My Lords, as we start this Committee stage of the Trade Bill, my amendment seeks to be helpful to your Lordships’ House in finding a constructive framework for further scrutiny of the Bill following Committee. It is now well over a year since the Bill was introduced in the House of Commons, and I think that the 132 days since the Second Reading in your Lordships’ House set a record.
Following consideration in the other place, the Bill was passed to us to undertake our responsibility of scrutiny in the normal way, and we will fulfil that obligation. My amendment recognises that, in 2017, it was perhaps understandable that the Government introduced a skeleton Bill. However, as time moves on, it is essential that we conclude our deliberations within a clearer policy framework before the Bill returns to MPs for further consideration. There are three key reasons for asking the Minister and the Government to accept my amendment today.
First, at its core, this is a no-deal Brexit Bill to deal with a situation which only very few want to see happen, and the other place has already indicated its clear intent that it must not happen. MPs from all parties are urging the Prime Minister to take action to rule out such a catastrophic outcome, as indeed your Lordships’ House did in a Motion passed last Monday by an incredible majority of 169. That alone makes it hard to justify the Bill in its current form.
Secondly, when it was first introduced, the Government presented it as a short and uncomplicated Bill dealing with issues related to a possible no-deal scenario; indeed, the Minister described it as pragmatic and technical. We were informed that the substantive issues about how the Government would deal with new international trade agreements once the UK is in a position to do so independently of the EU would be in a second Bill. I am aware that the Government are consulting the Constitution Committee, and that the Prime Minister is consulting the Liaison Committee in the other place, but no further legislation has been introduced. There is not a White Paper or even a Green Paper, and time is running out. It is not unreasonable that before we complete—not continue, but complete—our consideration of this Bill we should have more information about, and proposals on, such an important policy issue.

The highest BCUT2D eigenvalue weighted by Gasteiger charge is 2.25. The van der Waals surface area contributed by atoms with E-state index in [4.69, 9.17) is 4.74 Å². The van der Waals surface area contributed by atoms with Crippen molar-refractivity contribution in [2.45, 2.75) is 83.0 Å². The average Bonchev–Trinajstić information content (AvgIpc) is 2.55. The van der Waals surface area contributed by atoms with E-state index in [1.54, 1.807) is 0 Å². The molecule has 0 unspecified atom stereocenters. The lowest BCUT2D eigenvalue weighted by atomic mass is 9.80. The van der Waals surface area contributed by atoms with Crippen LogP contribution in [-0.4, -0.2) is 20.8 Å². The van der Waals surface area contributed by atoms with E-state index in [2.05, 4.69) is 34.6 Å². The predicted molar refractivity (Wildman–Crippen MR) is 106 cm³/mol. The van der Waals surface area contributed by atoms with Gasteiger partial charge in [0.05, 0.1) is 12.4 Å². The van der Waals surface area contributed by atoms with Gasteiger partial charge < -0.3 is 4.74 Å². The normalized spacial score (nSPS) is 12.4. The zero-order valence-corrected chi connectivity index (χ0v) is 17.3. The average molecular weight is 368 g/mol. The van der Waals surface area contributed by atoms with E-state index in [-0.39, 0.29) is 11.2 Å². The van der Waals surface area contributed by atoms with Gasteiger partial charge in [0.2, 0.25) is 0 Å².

I have carefully read the report of our Constitution Committee, which refers to this Bill as a “framework measure” which provides the Government with,
“extensive … delegated … powers, to effect new trade policy”.
That committee raised several issues of concern. At the time, the Government justified the loose drafting by claiming a need for flexibility given the uncertainty over the withdrawal agreement. With no second Bill, the time for flexibility is disappearing fast. Decisions have to be made and mechanisms and processes have to be in place.
Thirdly, we should welcome the fact that, in recent months, we have seen a growing public interest in how and on what basis we should negotiate and operate our trade policy in the future. This is partly due to recognition of the misplaced and misleading optimism—to be polite—of Ministers and others, who told us all how easy trade agreements would be. This is not an issue that Ministers can make up as they go along; it needs serious, forensic, evidence-based policy-making. We know that the terms of future trade with the EU remain unclear, and now the true picture of the lack of progress in securing rollover deals to replace those we currently have with non-EU countries through our membership of the EU has been exposed by the Financial Times.